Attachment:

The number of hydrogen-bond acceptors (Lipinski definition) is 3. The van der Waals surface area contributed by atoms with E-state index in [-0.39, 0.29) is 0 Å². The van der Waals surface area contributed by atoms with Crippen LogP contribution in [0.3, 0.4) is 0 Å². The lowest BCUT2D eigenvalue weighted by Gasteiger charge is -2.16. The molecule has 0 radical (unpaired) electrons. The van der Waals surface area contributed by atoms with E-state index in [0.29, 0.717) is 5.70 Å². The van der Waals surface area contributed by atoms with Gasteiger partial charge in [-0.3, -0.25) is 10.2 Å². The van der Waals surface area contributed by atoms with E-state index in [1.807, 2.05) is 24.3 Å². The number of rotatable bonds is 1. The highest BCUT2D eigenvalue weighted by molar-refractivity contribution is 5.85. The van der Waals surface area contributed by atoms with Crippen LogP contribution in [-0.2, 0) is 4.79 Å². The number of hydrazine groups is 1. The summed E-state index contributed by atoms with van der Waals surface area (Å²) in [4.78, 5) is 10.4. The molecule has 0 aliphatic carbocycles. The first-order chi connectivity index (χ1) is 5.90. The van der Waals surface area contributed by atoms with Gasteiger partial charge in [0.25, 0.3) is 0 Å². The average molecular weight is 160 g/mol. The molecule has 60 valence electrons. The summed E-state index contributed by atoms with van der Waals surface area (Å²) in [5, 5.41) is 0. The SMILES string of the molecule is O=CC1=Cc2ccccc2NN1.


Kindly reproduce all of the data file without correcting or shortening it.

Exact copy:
The number of hydrogen-bond acceptors (Lipinski definition) is 3. The van der Waals surface area contributed by atoms with E-state index in [-0.39, 0.29) is 0 Å². The van der Waals surface area contributed by atoms with Crippen LogP contribution in [0.3, 0.4) is 0 Å². The lowest BCUT2D eigenvalue weighted by Gasteiger charge is -2.16. The molecule has 0 radical (unpaired) electrons. The van der Waals surface area contributed by atoms with E-state index in [0.29, 0.717) is 5.70 Å². The van der Waals surface area contributed by atoms with Gasteiger partial charge in [-0.3, -0.25) is 10.2 Å². The van der Waals surface area contributed by atoms with E-state index in [1.807, 2.05) is 24.3 Å². The number of rotatable bonds is 1. The highest BCUT2D eigenvalue weighted by molar-refractivity contribution is 5.85. The van der Waals surface area contributed by atoms with Crippen LogP contribution in [-0.2, 0) is 4.79 Å². The number of hydrazine groups is 1. The summed E-state index contributed by atoms with van der Waals surface area (Å²) in [4.78, 5) is 10.4. The molecule has 0 aliphatic carbocycles. The first-order chi connectivity index (χ1) is 5.90. The van der Waals surface area contributed by atoms with Gasteiger partial charge in [0.25, 0.3) is 0 Å². The average molecular weight is 160 g/mol. The molecule has 60 valence electrons. The summed E-state index contributed by atoms with van der Waals surface area (Å²) in [5, 5.41) is 0. The SMILES string of the molecule is O=CC1=Cc2ccccc2NN1.